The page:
By Jenny Han Simon
Continuing your education by choosing to pursue a graduate degree can be a wonderful adventure, but it’s not always necessary, and the road to successfully obtaining a graduate degree is rarely ever seamless.
The benefits of an academic graduate degree often include the potential to earn more money, specialization in your field, and boosting your hiring potential. However, choosing to attend graduate school is a serious decision that will require you to invest your time and probably some money. While everybody’s journey and desires for going to graduate school are surely unique, here are three questions you should consider if you’re on the fence:
1. Is there something else I NEED to be doing?
Firstly, if you currently have the choice to decide whether or not to attend graduate school, congratulations! Not only does this mean you have perhaps found a subject or field you’re interested in and want to pursue, but it also means you are likely in a comfortable enough position in your life where you can seriously consider and attend to your academic and professional ambitions before other financial and personal obligations.
Because of the time, money, and energy that are typical on the path to completing a graduate degree, you may have to invest a lot before any expected return. So, ask yourself: Can I afford to make this investment? Is there something else that needs my attention more? For example, people with children or someone to take care of will need to consider the financial costs and time commitment of graduate school more carefully than your typical 22-year-old college graduate. On the other hand, there are also many programs that fully fund their Ph.D. students—so make sure you consider all options.
Just because right now might not be the perfect time for you to attend grad school doesn’t mean that grad school is not for you! Taking care of what needs to be done at this point in your life will put you in a better place for when you do eventually begin your graduate work, increasing your chances of success in the future. If now is the ideal time for you, it’s time to start preparing!
2. How will a graduate degree shape my career path?
One of the biggest advantages a graduate degree will offer you is better job prospects. This usually includes a higher salary and more job titles and opportunities, amongst other things. Although the experience of graduate school and furthering your education may be transformational and rewarding experiences on their own, think of graduate school as an investment: What sorts of returns will you see? Is it necessary to obtain certain skills or your dream job?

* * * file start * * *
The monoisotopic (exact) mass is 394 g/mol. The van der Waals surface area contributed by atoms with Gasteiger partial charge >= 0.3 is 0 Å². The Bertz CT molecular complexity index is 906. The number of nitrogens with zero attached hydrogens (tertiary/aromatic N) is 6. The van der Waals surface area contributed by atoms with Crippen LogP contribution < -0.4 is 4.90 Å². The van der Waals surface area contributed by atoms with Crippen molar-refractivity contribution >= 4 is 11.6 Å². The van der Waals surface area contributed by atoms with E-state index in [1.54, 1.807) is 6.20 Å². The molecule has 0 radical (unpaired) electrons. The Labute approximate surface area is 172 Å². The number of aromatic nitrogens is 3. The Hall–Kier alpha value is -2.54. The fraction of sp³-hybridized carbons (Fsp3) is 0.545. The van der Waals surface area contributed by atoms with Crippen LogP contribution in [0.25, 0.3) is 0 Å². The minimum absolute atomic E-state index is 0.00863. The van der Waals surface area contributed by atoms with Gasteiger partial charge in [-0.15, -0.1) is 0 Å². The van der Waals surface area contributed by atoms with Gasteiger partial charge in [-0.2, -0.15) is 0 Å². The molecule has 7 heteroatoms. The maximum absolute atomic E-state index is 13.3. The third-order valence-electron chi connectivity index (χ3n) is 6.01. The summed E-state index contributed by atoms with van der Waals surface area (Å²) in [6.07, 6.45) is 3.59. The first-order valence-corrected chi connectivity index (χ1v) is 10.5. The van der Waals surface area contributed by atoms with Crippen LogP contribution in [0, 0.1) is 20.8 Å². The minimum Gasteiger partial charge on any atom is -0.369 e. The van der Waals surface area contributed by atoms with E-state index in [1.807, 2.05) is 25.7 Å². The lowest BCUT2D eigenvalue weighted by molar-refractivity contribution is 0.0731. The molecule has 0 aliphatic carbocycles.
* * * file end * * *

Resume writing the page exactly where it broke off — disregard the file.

Deciding whether or not to go to grad school in order to advance your career goals is easier for some candidates than others. While professional degrees are a necessary investment for certain fields, like law and medicine, it is less straightforward for academic degrees. Simply put: you cannot become a surgeon without attending medical school and getting a Doctorate of Medicine (MD.), but you don’t need a Ph.D. for every job or to be considered successful in most fields.
3. Could I live without going to grad school?
It is important to consider the actual experience of graduate school and what your day-to-day life for the next few years may be like as a graduate student. As with anything worth pursuing there will be many challenges, stressors, and moments of doubt. However, If you find yourself constantly returning to the question, “Should I go to grad school?”, then it’s a good indication that you really want to go. Whether it’s the classroom environment you crave, working closely with an advisor, research and learning, following your passion, or becoming a specialist in your field, etc., the experience of furthering your education is something that some people cannot live without. If that’s you, the right graduate program could be one of the most rewarding experiences of your life.
“But what if there are other things I want to do?” you might ask. Other opportunities, such as travel and work experience, may seem incredibly enticing as well, and they also be things you couldn’t live without. It’s perfectly okay to try multiple avenues and explore your different desires before committing to graduate school. Not only will those other experiences help you grow as a person, likely making you a more competitive applicant, but also, if after all is said and done and grad school is still on your mind, then the choice will be even more clear later on.
Would you like to learn how to earn a fully funded graduate degree? Watch Dr. Vicki Johnson’s free webinar, “The Foolproof Way to Fully Fund Graduate School”!
Jenny Han Simon currently lives in New York City. She was a Fulbright ETA in Mongolia (2019-2020) and a participant of the Critical Language Scholarship (2018). She graduated from the University at Buffalo in 2019 with a BA in English and Linguistics.
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